Parts of an Acoustic Guitar (Lesson 1)





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Uploaded on Apr 15, 2011

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Lesson 1: Parts of an Acoustic Guitar

Welcome to Lesson 1 of the Learn to Play Guitar for Beginners Course!

Once you've purchased your guitar, it's time to learn all the parts that comprise the acoustic guitar. This information will come in handy when it comes time for repairs or general maintenance, which are always essential to being a guitar player.

Parts of an Acoustic Guitar

Body: The body of
the acoustic guitar is what gives the instrument its sound and
beauty. It's the big hollow shape, or sound box, that resonates
when you play the strings. It's what makes the guitar sound like a
Neck: The guitar
neck is the long wooden shaft that tapers down to the headstock. Each
string runs along this extension, and depending on where your fingers
are placed on each string up and down the neck, you make different
tones that resonate throughout the guitar. The face of the neck is called the fretboard because that is where the guitar frets are located.

Head (Headstock): At
the end of the guitar neck, there is the headstock. It is fitted with
tuners or machine heads that adjust the tension of the strings,
therefore changing the pitch of the guitar.

Tuners (Machine
Heads): These metal pegs adjust the tension of the guitar strings to
raise or lower their pitches depending on whether or not you turn
them clockwise or counterclockwise.

Nut: The nut is the
thin white piece that separates the neck from the headstock. It
separates each guitar string going down the neck so that they are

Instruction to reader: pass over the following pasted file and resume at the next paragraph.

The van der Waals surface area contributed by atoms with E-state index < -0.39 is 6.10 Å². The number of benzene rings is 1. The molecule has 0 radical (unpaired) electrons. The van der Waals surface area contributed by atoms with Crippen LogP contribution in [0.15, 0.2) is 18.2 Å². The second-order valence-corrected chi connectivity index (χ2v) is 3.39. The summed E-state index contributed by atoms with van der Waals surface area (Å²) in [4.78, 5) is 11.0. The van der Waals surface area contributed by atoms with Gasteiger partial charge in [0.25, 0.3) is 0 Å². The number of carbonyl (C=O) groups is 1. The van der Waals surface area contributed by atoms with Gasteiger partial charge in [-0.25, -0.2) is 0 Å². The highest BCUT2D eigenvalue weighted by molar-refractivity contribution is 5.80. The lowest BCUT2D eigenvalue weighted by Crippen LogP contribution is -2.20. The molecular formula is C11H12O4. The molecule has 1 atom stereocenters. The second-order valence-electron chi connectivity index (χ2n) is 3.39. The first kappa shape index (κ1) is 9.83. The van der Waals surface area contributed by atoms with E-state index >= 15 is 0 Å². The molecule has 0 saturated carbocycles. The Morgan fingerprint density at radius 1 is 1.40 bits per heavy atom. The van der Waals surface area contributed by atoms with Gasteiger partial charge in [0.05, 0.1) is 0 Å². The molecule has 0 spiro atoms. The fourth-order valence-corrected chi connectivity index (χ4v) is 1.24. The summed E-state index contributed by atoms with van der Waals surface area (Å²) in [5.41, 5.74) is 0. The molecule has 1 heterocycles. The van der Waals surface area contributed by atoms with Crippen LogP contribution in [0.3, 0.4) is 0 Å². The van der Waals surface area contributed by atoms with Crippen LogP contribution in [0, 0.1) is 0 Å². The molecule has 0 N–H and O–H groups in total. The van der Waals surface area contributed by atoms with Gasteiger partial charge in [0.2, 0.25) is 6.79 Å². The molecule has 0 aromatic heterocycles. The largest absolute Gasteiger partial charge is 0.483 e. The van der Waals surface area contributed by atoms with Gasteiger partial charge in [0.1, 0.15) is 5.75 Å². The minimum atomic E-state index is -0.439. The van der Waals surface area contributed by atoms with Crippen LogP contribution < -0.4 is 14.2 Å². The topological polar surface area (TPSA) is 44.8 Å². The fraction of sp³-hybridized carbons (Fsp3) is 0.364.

evenly spaced out in order to be played.

Frets: Frets are the
thin metal pieces on the fretboard that run perpendicular to the guitar neck, and act
as "tone separators" for the guitar. They separate the guitar
neck into semitones or half steps making the guitar neck act as a
grid from which you play musical tones.

Sound Hole: The
sound hole is the reason that sound escapes the body of the guitar.
When a string is plucked, this sound bounces around the inside of the
guitar, eventually escaping through the sound hole and into our ears.

Bridge: The bridge
of the guitar holds the guitar strings firmly on the body so that
they do not loose tension and therefore change pitch. When a string
is plucked, vibrations run from the bridge all the way down the neck
to the nut.

Bridge Pegs: These
are used on acoustic guitars to fasten the ends of the strings to the
bridge. They are the nails that keep each string secured to the
wooden bridge.

Pickguard: Over
time, strumming with a pick can do some wear and tear. That's why
the pickguard is there to protect the guitar's body from dings and

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